Um, why hasn’t anyone mentioned this before?
Prostate Cancer: Not Solely a ‘Man’s Disease’
While the disease affects only a man’s organs, his partner’s role should not be overlooked.
(S. Adam Ramin, M.D., US News) PROSTATE CANCER HAS long been thought of as a “man’s disease.”
And while it’s a simple anatomical fact that women will never have to worry about receiving their own prostate cancer diagnosis, they still very much share in the burden of the disease when a partner is diagnosed.
When anyone is diagnosed with cancer, it affects everyone who loves them.
The disease and its treatment(s) can have a significant impact on everyday lifestyle, quality of life and both physical and emotional well-being.
Of course, in the case of prostate cancer, the man will be directly affected by these changes – and this is in no way meant to downplay the life changes that will be required – but the women in their lives, experiencing everything alongside of them, can have the world as they know it turned upside down, too.
A prostate cancer diagnosis can be mentally devastating for both the patient and his partner and as treatment begins, many of these men’s spouses naturally assume the role of primary caregiver.
Responsibilities not only include making sure her loved one is as happy and healthy as possible, but also managing doctor’s visits, accompanying him to appointments, handling health insurance and keeping other friends and family updated.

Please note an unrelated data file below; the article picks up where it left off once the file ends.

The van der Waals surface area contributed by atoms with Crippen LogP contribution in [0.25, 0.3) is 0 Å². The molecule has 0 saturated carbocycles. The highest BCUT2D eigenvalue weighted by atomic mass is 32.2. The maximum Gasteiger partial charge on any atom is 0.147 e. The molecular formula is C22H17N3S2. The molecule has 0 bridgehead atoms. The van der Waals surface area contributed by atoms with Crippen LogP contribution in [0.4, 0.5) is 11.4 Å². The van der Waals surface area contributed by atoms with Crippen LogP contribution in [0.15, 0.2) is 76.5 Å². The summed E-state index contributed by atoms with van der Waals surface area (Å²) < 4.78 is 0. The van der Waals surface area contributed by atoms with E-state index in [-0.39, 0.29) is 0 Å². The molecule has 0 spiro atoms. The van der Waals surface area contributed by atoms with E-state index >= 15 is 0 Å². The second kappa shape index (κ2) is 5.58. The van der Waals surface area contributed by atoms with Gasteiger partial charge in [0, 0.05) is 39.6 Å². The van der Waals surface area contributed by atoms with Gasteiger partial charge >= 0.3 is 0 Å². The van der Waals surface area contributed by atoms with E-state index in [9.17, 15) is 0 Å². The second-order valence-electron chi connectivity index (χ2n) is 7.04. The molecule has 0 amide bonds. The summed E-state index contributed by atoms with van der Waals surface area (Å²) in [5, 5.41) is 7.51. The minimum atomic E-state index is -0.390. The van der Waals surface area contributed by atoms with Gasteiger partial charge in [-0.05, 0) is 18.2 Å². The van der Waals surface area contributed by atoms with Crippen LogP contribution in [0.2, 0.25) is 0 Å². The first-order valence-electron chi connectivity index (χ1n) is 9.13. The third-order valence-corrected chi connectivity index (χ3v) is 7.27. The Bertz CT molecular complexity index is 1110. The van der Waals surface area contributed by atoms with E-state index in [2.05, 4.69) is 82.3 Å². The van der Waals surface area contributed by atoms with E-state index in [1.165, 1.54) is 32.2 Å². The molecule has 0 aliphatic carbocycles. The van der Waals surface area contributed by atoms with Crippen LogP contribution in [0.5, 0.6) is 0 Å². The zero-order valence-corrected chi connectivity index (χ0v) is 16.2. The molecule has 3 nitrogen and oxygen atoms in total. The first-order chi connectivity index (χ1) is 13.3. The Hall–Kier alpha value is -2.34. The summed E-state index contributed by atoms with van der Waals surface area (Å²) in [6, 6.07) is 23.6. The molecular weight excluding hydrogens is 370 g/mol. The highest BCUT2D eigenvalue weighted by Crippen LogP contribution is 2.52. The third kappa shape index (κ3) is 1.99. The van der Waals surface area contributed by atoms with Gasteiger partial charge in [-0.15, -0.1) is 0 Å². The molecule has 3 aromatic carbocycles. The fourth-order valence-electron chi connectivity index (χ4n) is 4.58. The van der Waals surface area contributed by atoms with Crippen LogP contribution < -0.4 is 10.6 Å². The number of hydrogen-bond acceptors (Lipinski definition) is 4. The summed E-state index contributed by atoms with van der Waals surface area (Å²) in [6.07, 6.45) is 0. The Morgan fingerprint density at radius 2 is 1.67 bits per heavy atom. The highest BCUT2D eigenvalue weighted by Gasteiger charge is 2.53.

This can pile on the stress, as someone who may need emotional support is all of a sudden in charge of supplying it for someone else.
In addition to emotional hardship, as men begin radiation, hormone therapy or even undergo a prostatectomy, there are physical changes that can result from these treatments.
If you are both partner and caregiver, you may witness your loved one suffering from fatigue, frailty and toileting problems – both urinary and bowel – as well as possible erectile dysfunction, or a loss in sex drive or ability. Read the full story at US News.
S. Adam Ramin, M.D., is a board-certified urologist and founder and medical director of Urology Cancer Specialists in Los Angeles. He is on staff at prestigious medical centers such as City of Hope National Medical Center and Cedars Sinai Medical Center in Los Angeles. Dr. Ramin has performed over 1,500 laparoscopic and robotic procedures for prostate, kidney and bladder cancers, and he provides patients curative surgery that is extremely precise, preserves sexual function, has minimal blood loss, minimal pain and quick recovery.
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